Do you hand-stitch?
“Because it is so easy to purchase, hire, replace, and stay in place, we have stopped making things, repairing things, and using our hands. We are losing “process,” but process is gratifying. Process, not product, is what we need to feel alive and well.”
This premise forms the basis for The Creativity Cure: How to Build Happiness with your Own Two Hands Carrie Barron, MD and Alton Barron, MD. My visceral reaction to the quote could not have been more dramatic if I’d been hit on the side of the head.
The quote – the entire book – clarified my process.
I pick up needle, thread and beads and stitch. Order comes to my world. Questions and uncertainties fade. In their place, only the present is important. Needle in, needle out. Rhythm. Process.
I’m a random kind of girl. No counted patterns. Even in the place of ‘no pattern,’ predictability occurs: one stitch after another. Needle up, bead on, stitch through. Process.
During my needlepoint period, I developed a mantra to go with the rhythmic basketweave stitch: “With every stitch I take I become more balanced.” The phraseology runs through my unconsciousness yet today. The process of repetitive motion in handwork gives my mind freedom to wander. It encourages intuitive prompts, because once relaxed, thoughts come easily to the forefront. Process.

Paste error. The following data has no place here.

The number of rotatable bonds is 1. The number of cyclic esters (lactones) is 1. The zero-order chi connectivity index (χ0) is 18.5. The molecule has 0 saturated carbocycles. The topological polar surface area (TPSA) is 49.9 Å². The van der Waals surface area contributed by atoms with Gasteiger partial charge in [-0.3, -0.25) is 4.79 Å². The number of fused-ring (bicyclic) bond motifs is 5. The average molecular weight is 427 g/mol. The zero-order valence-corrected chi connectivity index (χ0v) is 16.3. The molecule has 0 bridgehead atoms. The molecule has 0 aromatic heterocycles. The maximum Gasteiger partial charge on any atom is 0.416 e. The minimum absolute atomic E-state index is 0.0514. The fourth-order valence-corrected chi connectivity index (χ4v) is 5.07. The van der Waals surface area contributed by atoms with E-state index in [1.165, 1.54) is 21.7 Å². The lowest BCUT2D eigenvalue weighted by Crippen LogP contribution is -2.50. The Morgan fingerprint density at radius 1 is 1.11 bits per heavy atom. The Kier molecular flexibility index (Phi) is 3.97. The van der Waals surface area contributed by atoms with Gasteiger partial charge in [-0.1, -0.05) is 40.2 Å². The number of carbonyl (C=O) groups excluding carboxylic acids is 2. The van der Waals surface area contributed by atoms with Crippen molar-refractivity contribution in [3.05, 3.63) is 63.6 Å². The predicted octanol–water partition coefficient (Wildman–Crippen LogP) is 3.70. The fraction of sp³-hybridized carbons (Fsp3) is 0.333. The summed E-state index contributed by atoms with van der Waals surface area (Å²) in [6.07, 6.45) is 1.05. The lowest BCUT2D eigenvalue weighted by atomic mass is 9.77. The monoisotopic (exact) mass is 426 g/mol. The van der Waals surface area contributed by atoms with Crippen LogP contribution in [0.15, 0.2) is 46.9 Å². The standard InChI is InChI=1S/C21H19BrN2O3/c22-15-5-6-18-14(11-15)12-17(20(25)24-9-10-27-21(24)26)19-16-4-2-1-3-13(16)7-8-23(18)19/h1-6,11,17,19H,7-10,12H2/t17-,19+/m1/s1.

At an early age, cross stitch initials, embroidery on tea towels, crewel, or other pieces of handwork occupied my time. In high school I shifted to dress-making, but it was never quite as satisfying as the other pursuits. Crochet. Needlepoint. Now bead embroidery soothes my psyche and allows me to unravel the knots of my mind. Process.
Is thinking easier when the hands are occupied? Maybe. Certainly insightful presence contributes to greater wisdom. I hand-stitch. What I know for sure is process keeps me present.
“Creative decisions are more likely to bubble up from a brain that applies unconscious thought to a problem …It is much harder if we are under a deluge of data. – Sharon Begley, writer